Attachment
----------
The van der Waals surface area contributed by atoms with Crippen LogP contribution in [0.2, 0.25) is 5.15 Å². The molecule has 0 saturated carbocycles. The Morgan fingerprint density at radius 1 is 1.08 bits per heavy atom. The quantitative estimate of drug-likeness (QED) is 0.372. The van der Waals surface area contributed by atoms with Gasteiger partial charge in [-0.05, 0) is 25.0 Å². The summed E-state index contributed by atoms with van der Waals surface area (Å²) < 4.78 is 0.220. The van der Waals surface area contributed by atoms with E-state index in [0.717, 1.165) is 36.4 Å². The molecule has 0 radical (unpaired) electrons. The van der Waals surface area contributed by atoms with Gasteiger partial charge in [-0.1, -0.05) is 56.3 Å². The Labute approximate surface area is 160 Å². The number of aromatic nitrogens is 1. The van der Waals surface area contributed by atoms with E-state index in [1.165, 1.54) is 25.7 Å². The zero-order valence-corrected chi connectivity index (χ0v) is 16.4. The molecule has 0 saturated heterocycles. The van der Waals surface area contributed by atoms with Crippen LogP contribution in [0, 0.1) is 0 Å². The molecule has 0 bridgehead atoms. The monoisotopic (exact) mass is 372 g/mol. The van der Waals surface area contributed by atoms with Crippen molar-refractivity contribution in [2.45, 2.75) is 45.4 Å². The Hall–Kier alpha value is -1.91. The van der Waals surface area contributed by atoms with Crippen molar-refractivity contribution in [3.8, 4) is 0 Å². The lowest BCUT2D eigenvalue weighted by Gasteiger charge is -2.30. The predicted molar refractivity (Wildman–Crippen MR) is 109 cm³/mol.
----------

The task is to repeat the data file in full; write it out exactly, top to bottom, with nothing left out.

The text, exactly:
The van der Waals surface area contributed by atoms with Crippen LogP contribution in [0.2, 0.25) is 5.15 Å². The molecule has 0 saturated carbocycles. The Morgan fingerprint density at radius 1 is 1.08 bits per heavy atom. The quantitative estimate of drug-likeness (QED) is 0.372. The van der Waals surface area contributed by atoms with Gasteiger partial charge in [-0.05, 0) is 25.0 Å². The summed E-state index contributed by atoms with van der Waals surface area (Å²) < 4.78 is 0.220. The van der Waals surface area contributed by atoms with E-state index in [0.717, 1.165) is 36.4 Å². The molecule has 0 radical (unpaired) electrons. The van der Waals surface area contributed by atoms with Gasteiger partial charge in [-0.1, -0.05) is 56.3 Å². The Labute approximate surface area is 160 Å². The number of aromatic nitrogens is 1. The van der Waals surface area contributed by atoms with E-state index in [1.165, 1.54) is 25.7 Å². The zero-order valence-corrected chi connectivity index (χ0v) is 16.4. The molecule has 0 saturated heterocycles. The van der Waals surface area contributed by atoms with Crippen LogP contribution in [0, 0.1) is 0 Å². The molecule has 0 bridgehead atoms. The monoisotopic (exact) mass is 372 g/mol. The van der Waals surface area contributed by atoms with Crippen molar-refractivity contribution in [2.45, 2.75) is 45.4 Å². The Hall–Kier alpha value is -1.91. The van der Waals surface area contributed by atoms with Crippen molar-refractivity contribution in [3.8, 4) is 0 Å². The lowest BCUT2D eigenvalue weighted by Gasteiger charge is -2.30. The predicted molar refractivity (Wildman–Crippen MR) is 109 cm³/mol.